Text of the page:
First, the good news. Filmmaker John Greyson and physician Tarek Loubani have been released from an Egyptian prison. We’ve got background on this story here. But now, the cautionary note. As CBC reports, they may not yet be free to leave the country “due to an investigation into ongoing charges.” Cecilia Greyson, John’s sister, has tweeted word that the staff at Canada’s embassy is “working around the clock” to clear up the matter and ensure the Greyson and Loubani’s return.
In other news. Last week, Variety‘s Andrew Stewart reported that Universal Pictures chairman Donna Langley met Focus Features CEO and co-founder James Schamus to tell him he was being replaced by Peter Schlessel, head of FilmDistrict: “Employees at Focus, which has offices in New York, L.A., and London, were blindsided by the development.” Producer and Filmmaker editor Scott Macaulay calls the surprise move “a blow to not only the filmmakers supported by Focus and the company’s employees but also our broader independent film community. Schamus is unique and irreplaceable, and his particular strengths are ones we have needed and relied upon. These strengths include his defining concept of what a 21st-century specialty distributor could be, one that demonstrated smart-minded business practices while cracking its door open to allow outsider voices, subversive points of view, and narrative experimentation into the system. As Schamus understood early on, those voices bubbling up from the margins are the ones that energize the mainstream years later, and the only challenge is to make an actual business out of it.”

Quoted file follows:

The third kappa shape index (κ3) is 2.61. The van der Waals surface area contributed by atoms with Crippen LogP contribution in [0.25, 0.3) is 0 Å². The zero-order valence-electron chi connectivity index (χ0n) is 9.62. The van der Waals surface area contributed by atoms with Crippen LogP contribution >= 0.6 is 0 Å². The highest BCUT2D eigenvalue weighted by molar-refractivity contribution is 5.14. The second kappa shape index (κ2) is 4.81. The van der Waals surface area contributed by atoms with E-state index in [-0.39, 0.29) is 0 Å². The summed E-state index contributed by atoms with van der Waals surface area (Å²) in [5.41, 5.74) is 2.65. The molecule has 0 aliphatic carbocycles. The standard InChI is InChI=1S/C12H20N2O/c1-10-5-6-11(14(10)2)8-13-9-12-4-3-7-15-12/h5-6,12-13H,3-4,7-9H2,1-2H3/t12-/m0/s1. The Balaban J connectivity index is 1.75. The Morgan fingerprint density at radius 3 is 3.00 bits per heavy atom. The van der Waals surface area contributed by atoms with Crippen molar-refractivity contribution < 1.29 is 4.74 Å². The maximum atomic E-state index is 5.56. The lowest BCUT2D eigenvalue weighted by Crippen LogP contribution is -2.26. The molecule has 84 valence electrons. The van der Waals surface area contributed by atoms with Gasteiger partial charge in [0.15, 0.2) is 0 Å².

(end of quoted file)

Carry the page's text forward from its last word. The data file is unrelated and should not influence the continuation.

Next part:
Jorge Mourinha has translated Joana Amaral Cardoso’s report on a recent alarm sounded by Portuguese producers. If the country’s pay-TV operators don’t pay annual contributions as mandated by the new Film Act, we may be looking at “successive year zeros for Portuguese cinema.”
A video essay by Michael Koresky and Casey Moore
“The Spanish government is conducting a vendetta against the national film industry in an attempt to destroy the creative heart of a once vital sector, according to senior industry figures, who see it as the latest round in the culture wars between right and left.” Paul Hamilos reports for the Observer.